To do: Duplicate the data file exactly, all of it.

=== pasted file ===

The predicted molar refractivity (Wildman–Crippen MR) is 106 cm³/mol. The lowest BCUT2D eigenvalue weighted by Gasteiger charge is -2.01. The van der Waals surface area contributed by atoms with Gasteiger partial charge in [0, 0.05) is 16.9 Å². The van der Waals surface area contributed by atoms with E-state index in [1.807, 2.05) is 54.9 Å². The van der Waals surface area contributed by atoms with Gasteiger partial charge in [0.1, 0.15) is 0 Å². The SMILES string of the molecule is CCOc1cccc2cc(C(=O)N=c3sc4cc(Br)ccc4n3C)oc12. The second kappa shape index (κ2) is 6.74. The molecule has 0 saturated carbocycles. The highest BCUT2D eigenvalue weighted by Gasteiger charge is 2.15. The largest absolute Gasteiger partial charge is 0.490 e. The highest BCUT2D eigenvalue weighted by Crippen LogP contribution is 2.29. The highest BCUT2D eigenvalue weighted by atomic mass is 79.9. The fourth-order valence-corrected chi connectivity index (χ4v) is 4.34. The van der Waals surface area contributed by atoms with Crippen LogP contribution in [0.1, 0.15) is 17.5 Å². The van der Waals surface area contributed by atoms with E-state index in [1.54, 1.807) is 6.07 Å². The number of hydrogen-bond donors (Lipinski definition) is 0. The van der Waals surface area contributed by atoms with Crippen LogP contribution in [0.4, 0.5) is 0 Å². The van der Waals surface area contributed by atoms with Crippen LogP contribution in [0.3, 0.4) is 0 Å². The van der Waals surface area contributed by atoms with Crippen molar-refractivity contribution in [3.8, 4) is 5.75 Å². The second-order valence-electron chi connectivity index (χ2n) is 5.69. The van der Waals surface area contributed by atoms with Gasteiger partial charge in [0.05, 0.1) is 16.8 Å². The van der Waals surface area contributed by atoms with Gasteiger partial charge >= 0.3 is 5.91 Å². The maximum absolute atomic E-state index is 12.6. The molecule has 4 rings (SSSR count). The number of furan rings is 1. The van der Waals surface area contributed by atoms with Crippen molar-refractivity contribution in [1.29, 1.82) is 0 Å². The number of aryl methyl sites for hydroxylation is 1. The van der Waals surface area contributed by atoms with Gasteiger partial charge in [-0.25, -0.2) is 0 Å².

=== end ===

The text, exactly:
The predicted molar refractivity (Wildman–Crippen MR) is 106 cm³/mol. The lowest BCUT2D eigenvalue weighted by Gasteiger charge is -2.01. The van der Waals surface area contributed by atoms with Gasteiger partial charge in [0, 0.05) is 16.9 Å². The van der Waals surface area contributed by atoms with E-state index in [1.807, 2.05) is 54.9 Å². The van der Waals surface area contributed by atoms with Gasteiger partial charge in [0.1, 0.15) is 0 Å². The SMILES string of the molecule is CCOc1cccc2cc(C(=O)N=c3sc4cc(Br)ccc4n3C)oc12. The second kappa shape index (κ2) is 6.74. The molecule has 0 saturated carbocycles. The highest BCUT2D eigenvalue weighted by Gasteiger charge is 2.15. The largest absolute Gasteiger partial charge is 0.490 e. The highest BCUT2D eigenvalue weighted by Crippen LogP contribution is 2.29. The highest BCUT2D eigenvalue weighted by atomic mass is 79.9. The fourth-order valence-corrected chi connectivity index (χ4v) is 4.34. The van der Waals surface area contributed by atoms with Crippen LogP contribution in [0.1, 0.15) is 17.5 Å². The van der Waals surface area contributed by atoms with E-state index in [1.54, 1.807) is 6.07 Å². The number of hydrogen-bond donors (Lipinski definition) is 0. The van der Waals surface area contributed by atoms with Crippen LogP contribution in [0.4, 0.5) is 0 Å². The van der Waals surface area contributed by atoms with Crippen LogP contribution in [0.3, 0.4) is 0 Å². The van der Waals surface area contributed by atoms with Crippen molar-refractivity contribution in [3.8, 4) is 5.75 Å². The second-order valence-electron chi connectivity index (χ2n) is 5.69. The van der Waals surface area contributed by atoms with Gasteiger partial charge in [0.05, 0.1) is 16.8 Å². The van der Waals surface area contributed by atoms with Gasteiger partial charge >= 0.3 is 5.91 Å². The maximum absolute atomic E-state index is 12.6. The molecule has 4 rings (SSSR count). The number of furan rings is 1. The van der Waals surface area contributed by atoms with Crippen molar-refractivity contribution in [1.29, 1.82) is 0 Å². The number of aryl methyl sites for hydroxylation is 1. The van der Waals surface area contributed by atoms with Gasteiger partial charge in [-0.25, -0.2) is 0 Å².